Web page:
Review your originality report through SafeAssign. Comment on any matches. If there are no matches, explain why. (Remember, this may take a few hours to generate, so give yourself ample time to complete).
Thepaper does not match with any other copy since I wrote every sentenceon my own. I have mastered a way of writing that often avoids anyplagiarism cases. For instance, I often have to read my sources,understand the information and then decide how to structure my paperlate using my own words.
What was the easiest part of writing this paper? Why?
Writingthe content was easier since I had already gathered enoughinformation and prepared an outline that guided me through. Hence, Idid not have any issues with the writing part.
What was the part of the paper you think you did the best? Why?
Theargument was the best part. I clearly showed how the Star Wars fandomdeserves a chance to be acknowledged by George Lucas. With the helpof the arguments, I was able to present the paper how I wanted to.
4) Whatdid you struggle with for this paper? Why?
Creatingthe ideas and the general argument that will answer the topicquestion appropriately. I had to contemplate some ideas and changedthem before I reached the final topic. I also created an idea thatwill have enough information to fill a ten-page paper.
5) Howwould you like to improve on that for the next paper?
Perhaps,I will find enough issues to cover on the specific argument sincethis paper had some kind of monotony. For instance, some diversity inthe paper would have been an important way of presenting the paper aswell.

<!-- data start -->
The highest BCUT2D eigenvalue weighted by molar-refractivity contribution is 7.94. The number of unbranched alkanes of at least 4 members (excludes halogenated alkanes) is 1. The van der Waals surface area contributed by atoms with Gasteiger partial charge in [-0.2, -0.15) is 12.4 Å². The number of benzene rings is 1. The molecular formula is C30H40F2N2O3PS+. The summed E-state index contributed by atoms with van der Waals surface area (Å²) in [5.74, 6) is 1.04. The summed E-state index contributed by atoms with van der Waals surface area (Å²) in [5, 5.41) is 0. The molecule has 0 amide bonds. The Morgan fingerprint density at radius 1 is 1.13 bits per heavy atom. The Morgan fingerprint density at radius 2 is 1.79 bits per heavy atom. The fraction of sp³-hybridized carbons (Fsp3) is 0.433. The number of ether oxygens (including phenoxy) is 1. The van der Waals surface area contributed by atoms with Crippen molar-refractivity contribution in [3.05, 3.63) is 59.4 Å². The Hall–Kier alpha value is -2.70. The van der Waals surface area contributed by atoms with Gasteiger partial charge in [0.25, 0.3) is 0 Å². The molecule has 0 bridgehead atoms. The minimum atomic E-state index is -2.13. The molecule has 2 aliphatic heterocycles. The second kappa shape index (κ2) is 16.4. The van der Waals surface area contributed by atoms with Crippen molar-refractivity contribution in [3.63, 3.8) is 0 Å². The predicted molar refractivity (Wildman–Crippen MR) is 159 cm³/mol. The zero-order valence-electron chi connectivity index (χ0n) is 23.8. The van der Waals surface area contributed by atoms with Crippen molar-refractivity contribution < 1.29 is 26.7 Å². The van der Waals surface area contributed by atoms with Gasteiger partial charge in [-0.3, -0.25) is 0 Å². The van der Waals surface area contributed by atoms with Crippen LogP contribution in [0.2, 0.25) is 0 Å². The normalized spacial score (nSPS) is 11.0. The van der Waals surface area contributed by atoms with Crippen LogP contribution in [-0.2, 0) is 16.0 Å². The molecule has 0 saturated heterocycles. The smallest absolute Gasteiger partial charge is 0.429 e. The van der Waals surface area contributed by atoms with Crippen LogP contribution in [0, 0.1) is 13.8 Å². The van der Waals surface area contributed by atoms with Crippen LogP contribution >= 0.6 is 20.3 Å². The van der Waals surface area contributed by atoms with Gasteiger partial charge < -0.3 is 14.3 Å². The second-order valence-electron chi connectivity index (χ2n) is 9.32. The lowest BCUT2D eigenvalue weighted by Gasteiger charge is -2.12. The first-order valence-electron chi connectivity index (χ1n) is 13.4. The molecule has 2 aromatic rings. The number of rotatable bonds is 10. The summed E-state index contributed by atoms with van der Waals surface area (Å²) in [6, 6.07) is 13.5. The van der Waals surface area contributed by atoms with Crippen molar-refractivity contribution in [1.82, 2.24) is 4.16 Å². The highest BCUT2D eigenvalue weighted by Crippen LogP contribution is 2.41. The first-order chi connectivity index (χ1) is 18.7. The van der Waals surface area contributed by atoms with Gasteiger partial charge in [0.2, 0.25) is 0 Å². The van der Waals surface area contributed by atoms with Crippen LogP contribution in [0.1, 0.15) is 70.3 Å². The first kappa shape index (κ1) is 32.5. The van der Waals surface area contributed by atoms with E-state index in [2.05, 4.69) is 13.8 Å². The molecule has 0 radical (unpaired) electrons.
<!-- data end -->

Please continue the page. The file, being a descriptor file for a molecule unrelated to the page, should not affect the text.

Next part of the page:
6) Whatquestions did you have about this paper? Did you ask them?
Atfirst, I did not how to arrange the paper to make it more specific sothat it should address the instructions specifically. However, thesuggestion of looking at the fan culture gave me the appropriate ideain handling the paper instead.
7) Whatquestions did you have about documentation? Did you ask them?
No,I did not have any questions about the documentation.
8) Doyou still have questions about MLA? If so, what are they?
No,I understand how MLA works.
9) Brieflyexplain your writing process for this paper, including any toolsutilized during the writing process (this includes using the Writer’sRoom, peer review, office hours, writing partners, etc.).
I had to sample various ideas that matched the question and createdan outline as well. With the outline and an argument, I prepared adraft that included everything needed in the paper. The draft wasperfectly structured and considered every element that was presentedin the instructions. After that, I revised the entire paper andcorrected every grammatical mistake made. I then changed thearrangement of some paragraphs that fitted clearly right at thebeginning of the paper rather than at the end.
10) Listtwo goals you have for grammar and/or mechanics that you would liketo complete by WP3. Why these two things?
Iwill like to improve on the proper sentence construction since I havenot mastered the appropriate way of connecting the tensesappropriately. The flow of the paper is also a problem and I willchange on that as time passes by. I will focus on making the flow ofthe paper more appropriate and it should follow all the requiredguidelines.
Lyden, John C. "Whose film is it, anyway? Canonicity andauthority in Star Wars fandom." Journal of the AmericanAcademy of Religion 80.3 (2012): 775-786.
Hollis, J. W. “Han Never Shot First, ClaimsLucas in Recent Interview.” 2012 Torwars, February 11, 2012,http://torwars.com/2012/02/11/han-never-shot-firstclaims-lucas-in-recent-interview/
“George Lucas Strikes Back” 2012 Youtube,May 31, 2011, http://www.youtube.com/watch?v=_BMgegut3UM
“Star Wars Fan Sites” 2012 Star Wars,accessed April 16, 2012, http://www.starwars.com/connect/fan-sites/